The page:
Someday, I hope to be able to properly assess all of the 18 or so Lexington barbecue joints and create a comprehensive list. In the meantime, I will say that Smokey Joe’s Barbecue and Speedy Lohr’s BBQ are quite good and in my current top 5 for the small town of approximately 20,000. Smokey Joe’s Barbecue: 1101 S Main St, Lexington, NC 27292 smokeyjoesbbqlexington.com; Speedy Lohr’s: 3664 NC-8, Lexington, NC 27292

Well, what do you think? What joints have I missed the mark on or left off on either this list or the 10 best list entirely? Let me know in the comments below.

Linkdown: 9/13/17

RIP to the original Riverside location of 12 Bones; it is survived by the Arden location and a new Riverside location down the street coming in January 2018

Operation BBQ Relief has been helping out for weeks for Harvey and is now live for Irma

– I’ve never been here but its unfortunate when a joint open this long closes: Lewis’ Barbecue (not to be confused with the Texas joint in Charleston by John Lewis), a 70 year old barbecue restaurant in Clinton has closed

Shots fired at NC barbecue from a San Antonio journalist

Several years ago, a free afternoon during a work-related trip to North Carolina called for an obvious mission: Seek out the finest examples of the barbecue the locals hailed as the world’s best, and gorge accordingly.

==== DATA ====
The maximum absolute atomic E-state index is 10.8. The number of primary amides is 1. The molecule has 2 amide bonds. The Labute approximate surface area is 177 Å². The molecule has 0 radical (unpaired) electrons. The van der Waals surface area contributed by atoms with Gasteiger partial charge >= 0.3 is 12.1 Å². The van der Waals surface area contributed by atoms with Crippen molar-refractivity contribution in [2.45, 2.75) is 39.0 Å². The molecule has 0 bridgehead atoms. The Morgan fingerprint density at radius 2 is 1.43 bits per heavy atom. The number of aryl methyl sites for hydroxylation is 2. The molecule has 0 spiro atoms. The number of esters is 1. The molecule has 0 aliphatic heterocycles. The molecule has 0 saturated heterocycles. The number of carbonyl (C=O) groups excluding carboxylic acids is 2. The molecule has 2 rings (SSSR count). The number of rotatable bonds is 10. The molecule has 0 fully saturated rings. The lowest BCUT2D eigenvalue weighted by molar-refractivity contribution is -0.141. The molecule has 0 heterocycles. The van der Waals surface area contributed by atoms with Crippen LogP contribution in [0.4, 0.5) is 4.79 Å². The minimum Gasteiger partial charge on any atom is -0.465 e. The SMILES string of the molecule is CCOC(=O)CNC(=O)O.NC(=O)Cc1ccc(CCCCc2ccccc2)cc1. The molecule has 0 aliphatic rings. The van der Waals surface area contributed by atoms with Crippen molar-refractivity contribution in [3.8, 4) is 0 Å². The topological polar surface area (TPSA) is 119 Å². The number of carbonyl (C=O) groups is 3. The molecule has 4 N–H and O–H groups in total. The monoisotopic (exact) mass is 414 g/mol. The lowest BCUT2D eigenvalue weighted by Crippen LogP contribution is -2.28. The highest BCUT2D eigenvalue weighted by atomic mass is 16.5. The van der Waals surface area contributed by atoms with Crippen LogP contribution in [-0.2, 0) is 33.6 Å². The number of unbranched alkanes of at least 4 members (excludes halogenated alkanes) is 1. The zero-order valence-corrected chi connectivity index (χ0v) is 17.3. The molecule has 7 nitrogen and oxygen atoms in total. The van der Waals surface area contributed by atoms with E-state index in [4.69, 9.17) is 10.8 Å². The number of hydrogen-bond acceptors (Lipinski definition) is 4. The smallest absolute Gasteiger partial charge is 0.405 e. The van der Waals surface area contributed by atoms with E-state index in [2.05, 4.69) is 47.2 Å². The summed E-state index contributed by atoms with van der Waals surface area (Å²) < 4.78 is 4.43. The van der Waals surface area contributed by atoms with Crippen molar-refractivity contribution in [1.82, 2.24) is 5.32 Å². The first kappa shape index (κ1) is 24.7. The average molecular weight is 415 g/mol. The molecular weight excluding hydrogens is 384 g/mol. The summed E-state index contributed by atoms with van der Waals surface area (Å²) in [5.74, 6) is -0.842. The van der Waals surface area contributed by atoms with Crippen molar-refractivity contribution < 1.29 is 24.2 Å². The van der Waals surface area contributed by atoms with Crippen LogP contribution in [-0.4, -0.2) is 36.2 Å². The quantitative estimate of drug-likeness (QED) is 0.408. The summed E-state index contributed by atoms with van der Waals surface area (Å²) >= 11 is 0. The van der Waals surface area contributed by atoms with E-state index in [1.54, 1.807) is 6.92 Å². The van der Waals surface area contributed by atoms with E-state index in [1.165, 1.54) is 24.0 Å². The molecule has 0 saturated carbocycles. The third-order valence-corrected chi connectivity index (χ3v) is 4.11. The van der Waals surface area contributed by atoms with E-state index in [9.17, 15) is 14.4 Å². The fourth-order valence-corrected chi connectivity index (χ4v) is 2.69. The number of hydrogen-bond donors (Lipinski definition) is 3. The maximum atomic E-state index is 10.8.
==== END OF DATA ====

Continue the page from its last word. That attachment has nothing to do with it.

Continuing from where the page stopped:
But upon completion of this task, which unfortunately involved the ingestion of sad piles of shredded pork doused in a sauce consisting primarily of vinegar, one question lingered over the entire experience.

How can a state love something so much and yet still be so bad at it?

– Per Stacy Franklin, Franklin Barbecue is “hoping to open in the next two weeks” from a Texas BBQ Posse post from 9/7

– More Texas: Goode Co. BBQ in Houston (a joint that helped influence the Charlotte restaurant Midwood Smokehouse) celebrated 40 years of being open recently

– Matthew Odam recently unearthed a series of barbecue reviews from 1978 from recently passed Austin columnist John Kelso

– Always good to refresh the ol’ knowledge tank

Friday Find: Pepsi’s City Tour eats NC barbecue

The Pepsi City Tour is a 3-episode web series, with NC barbecue kicking it all off. They visit B’s Barbecue in Greenville and Stamey’s Barbecue in Greensboro represents the west (or Lexington-style). The video has blatant product placement for Pepsi (duh) but does have some good soundbites from the proprietors of each joint. Check it out above.

In North Carolina you’re either an East Style BBQ or West Style BBQ lover. We asked masters from both sides of the state to show us what makes their hush puppies, pulled pork and slaw the very best.